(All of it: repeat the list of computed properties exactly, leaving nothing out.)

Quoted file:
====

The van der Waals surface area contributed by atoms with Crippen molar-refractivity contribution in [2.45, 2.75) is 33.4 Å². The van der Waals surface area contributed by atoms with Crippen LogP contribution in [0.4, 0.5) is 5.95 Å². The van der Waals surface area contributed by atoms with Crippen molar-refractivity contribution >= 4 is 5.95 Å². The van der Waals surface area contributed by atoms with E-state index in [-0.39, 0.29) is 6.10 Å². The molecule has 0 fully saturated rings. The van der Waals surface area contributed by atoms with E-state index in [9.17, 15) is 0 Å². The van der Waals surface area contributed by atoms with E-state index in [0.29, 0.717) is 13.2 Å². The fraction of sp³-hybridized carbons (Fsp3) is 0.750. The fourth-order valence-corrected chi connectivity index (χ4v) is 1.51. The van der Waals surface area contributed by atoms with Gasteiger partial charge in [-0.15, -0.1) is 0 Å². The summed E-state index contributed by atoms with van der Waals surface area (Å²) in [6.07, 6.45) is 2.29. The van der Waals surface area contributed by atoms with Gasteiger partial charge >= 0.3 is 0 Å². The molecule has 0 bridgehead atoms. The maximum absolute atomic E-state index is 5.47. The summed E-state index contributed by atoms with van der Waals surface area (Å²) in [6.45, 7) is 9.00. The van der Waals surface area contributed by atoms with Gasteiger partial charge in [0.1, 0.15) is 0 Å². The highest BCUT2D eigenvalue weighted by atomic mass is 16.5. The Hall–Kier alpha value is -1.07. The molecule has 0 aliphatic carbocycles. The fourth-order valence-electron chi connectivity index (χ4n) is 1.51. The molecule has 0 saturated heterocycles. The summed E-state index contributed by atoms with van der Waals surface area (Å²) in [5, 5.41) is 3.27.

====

The van der Waals surface area contributed by atoms with Crippen molar-refractivity contribution in [2.45, 2.75) is 33.4 Å². The van der Waals surface area contributed by atoms with Crippen LogP contribution in [0.4, 0.5) is 5.95 Å². The van der Waals surface area contributed by atoms with Crippen molar-refractivity contribution >= 4 is 5.95 Å². The van der Waals surface area contributed by atoms with E-state index in [-0.39, 0.29) is 6.10 Å². The molecule has 0 fully saturated rings. The van der Waals surface area contributed by atoms with E-state index in [9.17, 15) is 0 Å². The van der Waals surface area contributed by atoms with E-state index in [0.29, 0.717) is 13.2 Å². The fraction of sp³-hybridized carbons (Fsp3) is 0.750. The fourth-order valence-corrected chi connectivity index (χ4v) is 1.51. The van der Waals surface area contributed by atoms with Gasteiger partial charge in [-0.15, -0.1) is 0 Å². The summed E-state index contributed by atoms with van der Waals surface area (Å²) in [6.07, 6.45) is 2.29. The van der Waals surface area contributed by atoms with Gasteiger partial charge >= 0.3 is 0 Å². The molecule has 0 bridgehead atoms. The maximum absolute atomic E-state index is 5.47. The summed E-state index contributed by atoms with van der Waals surface area (Å²) in [6.45, 7) is 9.00. The van der Waals surface area contributed by atoms with Gasteiger partial charge in [0.1, 0.15) is 0 Å². The highest BCUT2D eigenvalue weighted by atomic mass is 16.5. The Hall–Kier alpha value is -1.07. The molecule has 0 aliphatic carbocycles. The fourth-order valence-electron chi connectivity index (χ4n) is 1.51. The molecule has 0 saturated heterocycles. The summed E-state index contributed by atoms with van der Waals surface area (Å²) in [5, 5.41) is 3.27.